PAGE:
Dad’s Army Marches On - 21st -26th June 2010 at the Grand
Book your tickets online or call the box office on 01253 290190/Group bookings call 01253 743232
Stay with us and watch the show - receive a 10% discount on
your accommodation- call 01253 343803.
- By: Jimmy Perry
and David Croft
- Management: Calibre Productions
- Cast: Leslie
Grantham, Timothy Kightley, David Warwick, Richard Tate, Kern Falconer, Thomas Richardson, Maitland
Chandler, Sarah Berger, Martin Carroll, Helen Carter, Ursula Mohan, David Vale, Jonathan Tanner, Jonathan
Niton, Helen Phillips
- Director: James
- Design: Nancy
Here is an excellent review below from www.Nouse.co.uk
"While support for the classic drama, Dad’s Army, has by no
means diminished in recent years, the fan-base has undoubtedly got older. To a young audience, the impression
garnered from snapshots and rumour may be of a show with antiquated comedy and irrelevant content. The writers of
the original TV series, David Croft and Jimmy Perry, have lovingly adapted four of their favourite episodes of the
original script for stage. The result is a magnificent burst of new life into the 40 year-old show and its infamous
From the moment the curtain rises, the bouncing, over-enthused
Lance-Corporeal Jones, played by the wonderful Richard Tate, is the undoubted star of the show. The modern
necessity of a ‘celebrity’ cast member is fulfilled by EastEnders Leslie Grantham, who inhabits the seedy charm of
Private Walker to perfection, but somewhat stalls the comedy with his rushed and awkward between-scene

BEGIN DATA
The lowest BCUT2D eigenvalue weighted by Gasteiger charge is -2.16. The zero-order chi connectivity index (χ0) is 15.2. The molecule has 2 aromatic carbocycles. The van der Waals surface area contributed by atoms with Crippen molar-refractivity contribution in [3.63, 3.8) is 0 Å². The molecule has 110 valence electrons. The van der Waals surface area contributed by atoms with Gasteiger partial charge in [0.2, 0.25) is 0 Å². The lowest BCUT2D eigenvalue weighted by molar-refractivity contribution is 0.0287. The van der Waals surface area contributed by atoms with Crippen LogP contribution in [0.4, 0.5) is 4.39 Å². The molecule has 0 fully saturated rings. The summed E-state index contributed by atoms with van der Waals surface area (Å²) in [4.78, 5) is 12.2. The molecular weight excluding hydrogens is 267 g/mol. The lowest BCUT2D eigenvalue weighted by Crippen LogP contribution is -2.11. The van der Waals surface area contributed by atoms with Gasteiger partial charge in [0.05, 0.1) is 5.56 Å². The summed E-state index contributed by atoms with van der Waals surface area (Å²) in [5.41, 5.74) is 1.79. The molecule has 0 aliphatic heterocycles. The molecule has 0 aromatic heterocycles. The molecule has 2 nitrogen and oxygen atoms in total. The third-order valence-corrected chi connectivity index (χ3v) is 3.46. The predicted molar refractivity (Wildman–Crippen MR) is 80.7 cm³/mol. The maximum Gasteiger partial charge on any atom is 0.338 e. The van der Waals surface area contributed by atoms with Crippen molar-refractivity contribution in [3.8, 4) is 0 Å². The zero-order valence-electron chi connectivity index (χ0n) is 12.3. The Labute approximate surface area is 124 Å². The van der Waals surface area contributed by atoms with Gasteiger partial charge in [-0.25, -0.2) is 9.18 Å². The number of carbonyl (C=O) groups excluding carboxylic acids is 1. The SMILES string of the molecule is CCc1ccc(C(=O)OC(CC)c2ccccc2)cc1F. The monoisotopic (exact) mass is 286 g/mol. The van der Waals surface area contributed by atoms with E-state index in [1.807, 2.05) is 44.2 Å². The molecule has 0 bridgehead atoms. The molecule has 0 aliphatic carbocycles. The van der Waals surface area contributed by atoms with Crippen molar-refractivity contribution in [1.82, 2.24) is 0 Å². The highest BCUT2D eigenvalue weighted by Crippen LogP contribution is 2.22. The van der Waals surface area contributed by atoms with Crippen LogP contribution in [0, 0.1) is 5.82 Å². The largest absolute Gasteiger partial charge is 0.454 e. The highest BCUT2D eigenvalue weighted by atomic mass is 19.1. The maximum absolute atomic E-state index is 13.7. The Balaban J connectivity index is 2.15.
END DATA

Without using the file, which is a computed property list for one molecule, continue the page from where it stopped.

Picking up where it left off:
Timothy Knightley’s puffed up and bustling Captain Mainwaring
reveals his vulnerable side during the second act, when he falls for Sarah Berger’s gravely-toned widower, Mrs
Fiona Gray. The character signals the introduction of the rest of the thus-far unseen female cast members. The
female inclusion sparks off a myriad of glaringly obvious sexual innuendos among the men of the Home Guard that
managed to transform the original TV script into a much loved classic.
Whilst infamous lines such as, “You’ve got to be ready with the
old upwards thrust”, are kept lovingly in place, the old-school humour that has come to personify the show is
somewhat tainted by attempts to adapt the comedy to the modern audience. Indeed, while the references to Sergeant
Wilson’s late-night shenanigans with Mrs Pike are merely insinuated in the 40-year-old family TV comedy, they are
made explicitly obvious in the stage production. This rather removes the charming innocence of an exclusive glance
into a more naïve era of entertainment.
Beyond the brilliant comedy, the stage production highlights
some serious issues. The plight of conscientious objectors takes centre stage during Maitland Chandler’s delightful
interpretation of Private Godfrey in Branded. Godfrey is ostracised by fellow Home Guard members after revelations
of his pacifism during WWI. The underlying message becomes potent after it turns out that Godfrey’s actions as a
medic during WWI make his braver than the rest put together.
Following Branded comes an episode of comic genius: Keep Young
and Beautiful. We watch as the fiery Scottish undertaker Frazer attempts to transform himself, Lance-Corporeal
Jones’ and Private Godfrey’s ‘younger’ (and utterly hilarious) men via dubious make-up techniques. At the same time
the wonderfully pompous but charmingly vulnerable Captain Mainwaring’s attempts to appear younger in order to avoid
transfer to the ARP (Air Raid Precaution) Unit, leading to the infamous toupee sketch.
Whether you are new to Dad’s Army, or a life-long fan, Dad’s
Army Marches On will not disappoint."
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